When it comes to delivering effective digital transformations, human behaviour is often overlooked in favour of a focus on technology. Based on our experience and research, we outline how organizations can truly engage their people by understanding their behaviors, and consequently, ensure that they undergo successful digital change.
Back in the early 1990s, William Gibson, the science fiction writer, author of Neuromancer and originator of the term “cyberspace”, stated that “the future is already here – it’s just not evenly distributed”. This predates the widespread consumer adoption of the internet, the cloud, much of machine learning and the rise of the FANG companies (Facebook, Amazon, Netflix and Google). Gibson neatly summarizes the reality of innovation, which, like evolution itself, can operate at different speeds within different environments and in response to different stimuli. The “unevenness” of the future creates the possibility for all but the trailblazers and inventors to observe what has already been tried and tested in an alternative domain, and to learn lessons from the leading edge.
Unfortunately, this learning opportunity is all too often ignored. Time and again we see examples of organizations applying approaches and technologies that have already been superseded or discredited by true digital leaders, with all-too-predictable consequences. In the post-mortems carried out on these failed, or at best sub-optimal initiatives, the focus tends to be on failures within the technology domain. However, we believe that this is often a lazy hypothesis.
A significant proportion of failures to realize the anticipated value from digital transformations can be directly traced to failure to appreciate and address human behavior associated with the transformation. Arthur D. Little believes that when driving digital transformation, human behavior should be paid at least as much attention as the technology itself.
Why does digital transformation fail?
Digital is now proving to be genuinely transformative – even within companies that were originally skeptical. For example, roughly two-thirds of industrial companies are now discovering the untapped potential of digital innovation, with approximately the same number stating that they believe it will have a bigger impact than traditional innovation (Source: Arthur D. Little Global Innovation survey).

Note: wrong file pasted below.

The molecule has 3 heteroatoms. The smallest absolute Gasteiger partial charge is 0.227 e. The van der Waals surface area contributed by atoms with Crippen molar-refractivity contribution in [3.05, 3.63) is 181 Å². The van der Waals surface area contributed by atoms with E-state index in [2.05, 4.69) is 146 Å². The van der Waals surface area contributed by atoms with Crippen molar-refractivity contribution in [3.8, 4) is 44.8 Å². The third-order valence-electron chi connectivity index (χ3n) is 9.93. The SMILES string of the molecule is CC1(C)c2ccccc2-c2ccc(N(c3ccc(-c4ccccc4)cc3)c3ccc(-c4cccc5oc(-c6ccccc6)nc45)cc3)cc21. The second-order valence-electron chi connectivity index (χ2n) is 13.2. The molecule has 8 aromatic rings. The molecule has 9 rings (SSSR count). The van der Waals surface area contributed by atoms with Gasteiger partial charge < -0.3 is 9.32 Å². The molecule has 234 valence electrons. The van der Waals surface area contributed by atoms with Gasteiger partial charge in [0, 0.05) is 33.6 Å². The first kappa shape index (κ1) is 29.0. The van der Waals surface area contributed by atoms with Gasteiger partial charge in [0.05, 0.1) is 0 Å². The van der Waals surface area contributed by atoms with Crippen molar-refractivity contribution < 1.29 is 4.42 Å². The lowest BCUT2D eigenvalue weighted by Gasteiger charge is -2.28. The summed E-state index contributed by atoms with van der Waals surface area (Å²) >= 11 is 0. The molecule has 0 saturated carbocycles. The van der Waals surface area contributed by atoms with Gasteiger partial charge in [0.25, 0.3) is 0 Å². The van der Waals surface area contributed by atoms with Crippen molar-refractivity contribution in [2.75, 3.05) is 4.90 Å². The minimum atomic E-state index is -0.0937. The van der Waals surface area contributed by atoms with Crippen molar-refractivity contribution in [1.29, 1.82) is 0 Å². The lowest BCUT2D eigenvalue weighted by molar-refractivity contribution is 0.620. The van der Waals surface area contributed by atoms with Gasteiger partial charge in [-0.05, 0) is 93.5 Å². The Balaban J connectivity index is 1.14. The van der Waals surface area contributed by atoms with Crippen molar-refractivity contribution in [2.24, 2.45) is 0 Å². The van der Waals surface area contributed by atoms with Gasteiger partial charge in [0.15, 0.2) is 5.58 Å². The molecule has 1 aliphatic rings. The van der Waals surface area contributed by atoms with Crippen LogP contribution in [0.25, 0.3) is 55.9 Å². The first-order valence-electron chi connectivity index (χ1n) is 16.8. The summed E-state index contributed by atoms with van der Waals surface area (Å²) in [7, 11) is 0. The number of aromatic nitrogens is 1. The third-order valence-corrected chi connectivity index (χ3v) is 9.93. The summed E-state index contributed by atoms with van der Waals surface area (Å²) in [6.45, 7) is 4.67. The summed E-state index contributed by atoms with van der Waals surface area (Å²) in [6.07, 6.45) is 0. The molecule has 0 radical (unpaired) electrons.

However, genuinely transformational change is hard. Recent studies show that 84 percent of digital transformation initiatives fail , often despite the rigorous application of “best practice”. Assuming the right digital technology has been identified, which can successfully create the potential for transformation (see “The, human-to-technology,3 language challenge”), there are still significant hurdles to overcome, including:
1. Inadequate attention to human behavior
The last 20 years have seen the identification and explanation of a wide range of insight into human behaviour, and especially our “predictably irrational” reactions to external factors. Unfortunately, much of this insight has not yet become common practice when businesses undertake transformation, with people often still perceived as ultrarational, calculating “machines”. Some common oversights include:
- Inadequate attention being given to the people directly affected by the change and their psychological journeys.
- Underlying organizational challenges that lead to the proposed change not being sufficiently communicated or understood, so people fail to understand the damaging consequences of protecting the status quo.
- Resistance to change for individual and often deeply personal reasons – for example, the change may impact processes and ways of working that have delivered them successful careers (i.e., it impacts their professional “defensible turf”).
- People not being adequately or effectively supported during the transition as they give up the old ways and adopt new ways of working. In fact, the need to “stop doing something old to start doing something new” is still often overlooked, despite Voltaire’s perceptive observations over 250 years ago.